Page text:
What’s Next: Innovation In Neurology

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Transforming the Management of Neurologic Diseases

Discovering new approaches to manage neurologic diseases can be especially challenging. The current challenges with drug development leave significant unmet clinical needs among these patients.1

Ionis is committed to discovering, developing, and delivering potentially life-changing medicines for people living with severe, progressive, and fatal neurologic diseases.2

The Processes That Play a Role in Many Neurologic Diseases

Neurologic diseases can be caused by genetic variants from a range of proteins.3-6

Over 1700 distinct genetic variants have been identified as contributing to a range of conditions, including neurodegenerative, neuromuscular, and neurodevelopmental diseases.3-6

The types of genetic variants contributing to disease pathology can vary, but generally fall under 1 of 4 categories: point mutations, copy number variants, small insertions and deletions (InDels), and chromosomal rearrangements.7 These can cause disease through altering protein structure and/or production.7

Genetic variants can vary, but generally fall under 1 of 4 categories:

genetic variants diagram

For example, point mutations or InDels in the glial fibrillary acidic protein (GFAP) gene can alter protein accumulation in Alexander disease while Angelman syndrome (AS) is primarily caused (70%) by chromosomal rearrangement causing loss of function of the maternally inherited ubiquitin protein ligase E3A (UBE3A) gene.8-10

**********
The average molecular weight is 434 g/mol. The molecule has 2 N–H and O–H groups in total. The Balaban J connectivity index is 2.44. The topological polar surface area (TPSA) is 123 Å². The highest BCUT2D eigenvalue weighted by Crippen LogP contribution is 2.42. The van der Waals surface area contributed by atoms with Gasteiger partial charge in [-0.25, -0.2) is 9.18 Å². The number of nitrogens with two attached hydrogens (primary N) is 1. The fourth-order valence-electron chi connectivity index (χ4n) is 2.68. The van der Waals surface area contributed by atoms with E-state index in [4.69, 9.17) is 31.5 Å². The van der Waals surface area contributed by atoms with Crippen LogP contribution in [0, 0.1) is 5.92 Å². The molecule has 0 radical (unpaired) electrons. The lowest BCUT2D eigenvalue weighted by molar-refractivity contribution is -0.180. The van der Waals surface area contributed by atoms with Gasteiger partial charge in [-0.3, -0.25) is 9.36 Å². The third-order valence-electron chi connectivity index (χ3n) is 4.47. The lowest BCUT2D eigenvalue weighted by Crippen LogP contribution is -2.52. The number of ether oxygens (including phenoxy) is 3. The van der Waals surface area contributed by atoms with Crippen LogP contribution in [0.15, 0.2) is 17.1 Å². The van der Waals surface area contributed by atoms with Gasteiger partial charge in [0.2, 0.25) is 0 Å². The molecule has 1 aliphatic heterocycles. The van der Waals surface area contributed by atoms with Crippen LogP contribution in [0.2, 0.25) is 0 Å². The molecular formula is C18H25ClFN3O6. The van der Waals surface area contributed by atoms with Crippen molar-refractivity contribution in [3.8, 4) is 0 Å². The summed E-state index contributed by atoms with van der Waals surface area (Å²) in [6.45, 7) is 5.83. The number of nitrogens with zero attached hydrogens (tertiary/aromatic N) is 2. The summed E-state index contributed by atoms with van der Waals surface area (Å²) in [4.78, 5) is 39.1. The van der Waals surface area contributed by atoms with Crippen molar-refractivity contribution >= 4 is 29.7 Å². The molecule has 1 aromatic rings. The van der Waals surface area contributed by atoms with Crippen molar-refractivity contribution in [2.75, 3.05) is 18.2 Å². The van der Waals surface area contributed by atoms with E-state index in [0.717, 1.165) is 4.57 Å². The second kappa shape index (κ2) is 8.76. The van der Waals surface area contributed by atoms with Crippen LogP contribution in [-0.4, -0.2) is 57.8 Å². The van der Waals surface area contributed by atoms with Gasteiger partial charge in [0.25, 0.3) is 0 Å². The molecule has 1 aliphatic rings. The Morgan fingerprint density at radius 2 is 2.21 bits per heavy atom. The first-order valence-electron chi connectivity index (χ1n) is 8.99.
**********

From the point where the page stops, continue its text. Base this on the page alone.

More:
Despite advancements in understanding the pathology of neurologic diseases, many are not readily targeted by traditional small molecules or antibody medicines.11

RNA has emerged as a unique target for developing therapeutics due to the broad applicability, translational utility, and efficiency of the drug discovery processes.12,13

Learn more about how RNA-targeted medicines work.

RNA-Targeted Medicines: Innovating What’s Possible

RNA-targeted medicines can target and modulate RNA in the cell, thereby altering protein production, and offer a therapeutic approach for neurological disease, including diseases that may not be amenable to treatment with small molecules or biologics.11,13-19

rna-targeted medicines diagram

RNA-targeted medicines are designed to interact precisely with RNA through Watson-Crick base pairing.14,22 This allows RNA-targeted medicines to target a single disease-associated gene throughout the different tissues and cell types within the central nervous system (CNS).23 RNA-targeted medicines can modulate protein production primarily through the following 2 mechanisms11:

  • mRNA degradation, either through RNase H-mediated or RNA-induced silencing complex (RISC)-mediated degradation
  • Alternative splicing

The effects of RNA-targeted medicines on gene expression are rapid and reversible, and they do not modify a patient’s genome.11,12,22,24


  1. Morant AV, Jagalski V, Vestergaard HT. Labeling of disease-modifying therapies for neurodegenerative disorders. Front Med (Lausanne). 2019;6:223.
  2. Ionis Pharmaceuticals. Ionis Innovation Day. October 4, 2023. Accessed January 31, 2024.
  3. Schüle R, Timmann D, Erasmus CE, et al. Solving unsolved rare neurological diseases-a Solve-RD viewpoint. Eur J Hum Genet. 2021;29(9):1332-1336.
  4. de Rojas I, Moreno-Grau S, Tesi N, et al. Common variants in Alzheimer’s disease and risk stratification by polygenic risk scores [published correction appears in Nat Commun. 2023 Feb 9;14(1):716]. Nat Commun. 2021;12(1):3417.